October 2, 2013
Chapter One

“Believe that life is worth living and your belief will help create the fact.”

~William James

The familiar, crisp winter air tickled my senses as I plunged into the river, head fully submerged. I gasped for air, choking on the sub-zero monster, my lungs struggling to maintain function. Bubbles trickled from my mouth floating up to the surface, my body slowly drifting towards the river bottom. My lids snapped open, the water stinging my eyeballs as I caught sight of my fingertips turning a sickly pale blue color. I struggled to keep consciousness, propelling myself away from the unforgiving water. Suddenly, lethargy surged through every cell of my being, stealing away every bit of energy tucked inside. The cold bit through my remains, devouring everything, even what was left of my very soul hidden so carefully from harm. The lights that seemed so reachable at one time, dulled to a lifeless yellow. My eyes slowly closed, but my mind buzzed unready to enter the awaiting endless sleep. I felt my bare back smack against the jagged bedrock, but the numb ache soon disappeared all together. My head fell next, smashing against the cruel river bottom with such force that I was knocked into nothing. My mind faded into blackness as I lost connection to everything I held near and dear to my heart.

An electrical current rushed through by body, charring my toes and singeing the tips of my hair. My green eyes were shocked open, growing wild and animalistic as I stared at my surroundings. I was on the shoreline, a tall boy in denim jeans looming over me. I tried to speak, but as soon as I opened my mouth I exploded into a coughing fit, hacking up water and algae. He patted my back slowly, but the pain was excruciating. I moaned and tears began to stream down my face from the shooting agony. He grew worried and started to pull up the back of my shirt, to examine my injury.
“Don’t!” I managed to choke out one word, but he obeyed, releasing my shirt from his grasp.
“I need a…need a!” I whimpered, nearly inaudible. He looked at me, his intense brown eyes glistening with emotion.
“I have to see what’s bothering you.” He gently helped me to a sitting position, then gingerly pulled up the back of my soaked t-shirt. He took a shallow breath as he examined the injury.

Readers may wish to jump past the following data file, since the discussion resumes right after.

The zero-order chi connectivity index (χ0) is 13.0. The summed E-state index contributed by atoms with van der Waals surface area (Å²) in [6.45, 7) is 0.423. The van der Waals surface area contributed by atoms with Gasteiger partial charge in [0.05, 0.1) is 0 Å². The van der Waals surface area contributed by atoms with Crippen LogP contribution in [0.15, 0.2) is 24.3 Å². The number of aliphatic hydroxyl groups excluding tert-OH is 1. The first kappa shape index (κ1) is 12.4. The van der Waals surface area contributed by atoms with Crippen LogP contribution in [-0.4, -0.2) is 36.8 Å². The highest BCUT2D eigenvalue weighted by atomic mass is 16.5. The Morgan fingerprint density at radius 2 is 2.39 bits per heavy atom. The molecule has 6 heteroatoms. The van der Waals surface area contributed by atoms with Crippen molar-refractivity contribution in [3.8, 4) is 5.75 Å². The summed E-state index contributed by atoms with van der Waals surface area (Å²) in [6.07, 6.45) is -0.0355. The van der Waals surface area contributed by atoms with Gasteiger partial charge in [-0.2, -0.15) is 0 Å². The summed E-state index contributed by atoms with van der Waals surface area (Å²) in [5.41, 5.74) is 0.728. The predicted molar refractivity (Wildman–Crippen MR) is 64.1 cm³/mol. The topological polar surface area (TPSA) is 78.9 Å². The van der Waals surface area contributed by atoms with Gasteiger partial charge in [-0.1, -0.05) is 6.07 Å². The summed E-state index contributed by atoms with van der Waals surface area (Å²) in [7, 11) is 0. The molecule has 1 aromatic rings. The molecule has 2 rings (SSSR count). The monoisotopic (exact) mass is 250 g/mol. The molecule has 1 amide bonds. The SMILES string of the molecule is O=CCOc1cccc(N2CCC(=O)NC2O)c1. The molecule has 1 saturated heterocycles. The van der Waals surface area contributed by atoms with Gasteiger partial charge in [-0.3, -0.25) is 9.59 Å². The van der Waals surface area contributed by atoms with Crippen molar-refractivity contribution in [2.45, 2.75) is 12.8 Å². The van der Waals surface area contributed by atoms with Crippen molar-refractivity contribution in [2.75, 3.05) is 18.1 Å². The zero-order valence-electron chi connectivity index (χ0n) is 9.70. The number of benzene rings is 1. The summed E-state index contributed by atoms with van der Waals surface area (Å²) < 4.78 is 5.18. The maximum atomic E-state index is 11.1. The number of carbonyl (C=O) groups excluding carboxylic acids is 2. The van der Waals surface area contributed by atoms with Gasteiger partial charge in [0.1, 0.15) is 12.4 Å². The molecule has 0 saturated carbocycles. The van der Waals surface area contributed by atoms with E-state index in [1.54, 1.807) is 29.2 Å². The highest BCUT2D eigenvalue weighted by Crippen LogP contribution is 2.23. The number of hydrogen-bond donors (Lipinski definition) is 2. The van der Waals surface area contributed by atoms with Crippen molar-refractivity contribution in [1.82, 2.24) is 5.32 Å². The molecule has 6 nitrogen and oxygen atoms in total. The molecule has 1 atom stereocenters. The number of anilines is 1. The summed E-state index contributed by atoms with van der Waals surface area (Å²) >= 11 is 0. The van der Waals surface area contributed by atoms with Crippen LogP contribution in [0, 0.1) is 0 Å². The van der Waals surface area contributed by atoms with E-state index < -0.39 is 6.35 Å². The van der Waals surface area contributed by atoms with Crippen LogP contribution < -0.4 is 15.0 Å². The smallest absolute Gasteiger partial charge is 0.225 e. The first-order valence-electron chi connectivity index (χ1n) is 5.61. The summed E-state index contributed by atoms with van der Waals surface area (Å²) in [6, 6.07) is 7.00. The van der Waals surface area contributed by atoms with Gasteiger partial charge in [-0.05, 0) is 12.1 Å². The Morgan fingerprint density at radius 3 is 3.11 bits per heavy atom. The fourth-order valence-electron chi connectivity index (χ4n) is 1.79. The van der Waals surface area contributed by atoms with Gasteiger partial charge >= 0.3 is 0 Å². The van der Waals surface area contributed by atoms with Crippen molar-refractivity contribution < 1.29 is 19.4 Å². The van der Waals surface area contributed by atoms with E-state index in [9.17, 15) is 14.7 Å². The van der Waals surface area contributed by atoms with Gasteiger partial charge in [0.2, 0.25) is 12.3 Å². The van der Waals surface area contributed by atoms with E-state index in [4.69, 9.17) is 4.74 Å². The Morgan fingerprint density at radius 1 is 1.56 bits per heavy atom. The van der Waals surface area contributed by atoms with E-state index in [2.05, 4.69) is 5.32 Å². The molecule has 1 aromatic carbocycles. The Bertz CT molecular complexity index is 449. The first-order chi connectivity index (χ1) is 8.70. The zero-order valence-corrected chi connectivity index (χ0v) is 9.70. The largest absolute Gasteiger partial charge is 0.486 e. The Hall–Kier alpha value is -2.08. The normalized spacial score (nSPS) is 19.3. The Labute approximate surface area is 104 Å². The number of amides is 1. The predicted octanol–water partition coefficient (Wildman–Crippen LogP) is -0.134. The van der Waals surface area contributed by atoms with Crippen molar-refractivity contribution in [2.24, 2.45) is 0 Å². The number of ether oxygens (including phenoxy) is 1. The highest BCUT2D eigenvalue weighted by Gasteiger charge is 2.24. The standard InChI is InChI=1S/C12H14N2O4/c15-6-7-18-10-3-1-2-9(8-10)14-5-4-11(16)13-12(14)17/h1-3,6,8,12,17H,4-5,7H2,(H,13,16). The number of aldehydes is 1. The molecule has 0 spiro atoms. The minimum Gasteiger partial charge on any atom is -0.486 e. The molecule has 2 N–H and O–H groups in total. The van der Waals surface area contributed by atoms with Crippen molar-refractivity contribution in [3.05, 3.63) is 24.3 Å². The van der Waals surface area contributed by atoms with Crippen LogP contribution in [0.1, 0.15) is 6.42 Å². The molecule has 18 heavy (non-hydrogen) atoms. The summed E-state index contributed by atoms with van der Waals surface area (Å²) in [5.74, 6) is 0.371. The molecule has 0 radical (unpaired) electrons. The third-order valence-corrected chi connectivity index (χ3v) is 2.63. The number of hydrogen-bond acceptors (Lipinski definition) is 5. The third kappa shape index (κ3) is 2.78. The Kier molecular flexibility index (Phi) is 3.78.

“You’re bleeding heavily,” he said in an airy, exasperated breath. I could feel the fear on my face hardening like a plaster mask, permanently scarred into my tender flesh. He stood up from his kneeling position and started to pull off his now saturated t-shirt. He took his shirt and rung it out over the demon river that had consumed me with its raw power. Then he walked over to the bank where I lay like a squirming fish and gently placed it on my tattered back. The sting was almost unbearable and I yelped in pain, my wounded back throbbing. I fought back the tears that sprinkled by lashes and I sat up slowly, coughing up more water until I could talk. My eyes were blurry with wasted tears. I felt ridiculous crying. I took my arm and rubbed the tears away until I could see the details of my savior and hero. He had sandy blonde hair, just beginning to dry and tanned skin. He was a hard worker, and his hands calloused and worn from overuse. I wiped the crocodile tears from my eyes as he looked at me.
“So now you’re crying. Fine, fine better then trying to drown yourself I suppose.” He ripped his t-shirt in two, slowly wrapping my back.
“What makes you think I’m crying? And what makes you think I would try to drown myself?” I said sniffling as quietly as I could. I analyzed him, from the veins in his neck to the way his chest glistened from the arctic water.
He chuckled, his tanned skin catching the dim sunset light. “I know you like the back of my hand. And I know you’re not stable. Why would you try and hide something like this from me?” looking at him again he did have a vague familiarity, a certain ring that rung inside my head every time I stared at his face or body too long. His face slowly sunk to a soft frown. “Skylar what’s wrong? You’re looking at me like…like you have no idea who I am. That’s…impossible.” I racked every part of my brain scavenging the deepest and most intimate memories, when I realized: I didn’t remember anything. Not who I was, where I was, or who this mysterious boy was. It was on the tip of my tongue, hanging there, taunting my every thought. It was like forgetting a word you’ve known how to spell for over 10 years, it was there, just lost in transition. Sitting there, somewhere hidden, was all the personal details that I could not be brought to the surface. My eyes narrowed, not because of anger towards him but directly at myself. I let out a long frustrated sigh. “No, I don’t have the slightest idea who you are.” His eyes closed as if his greatest fear had just been realized. His shook his head to himself and placed his hand on his forehead softly caressing back his damp hair.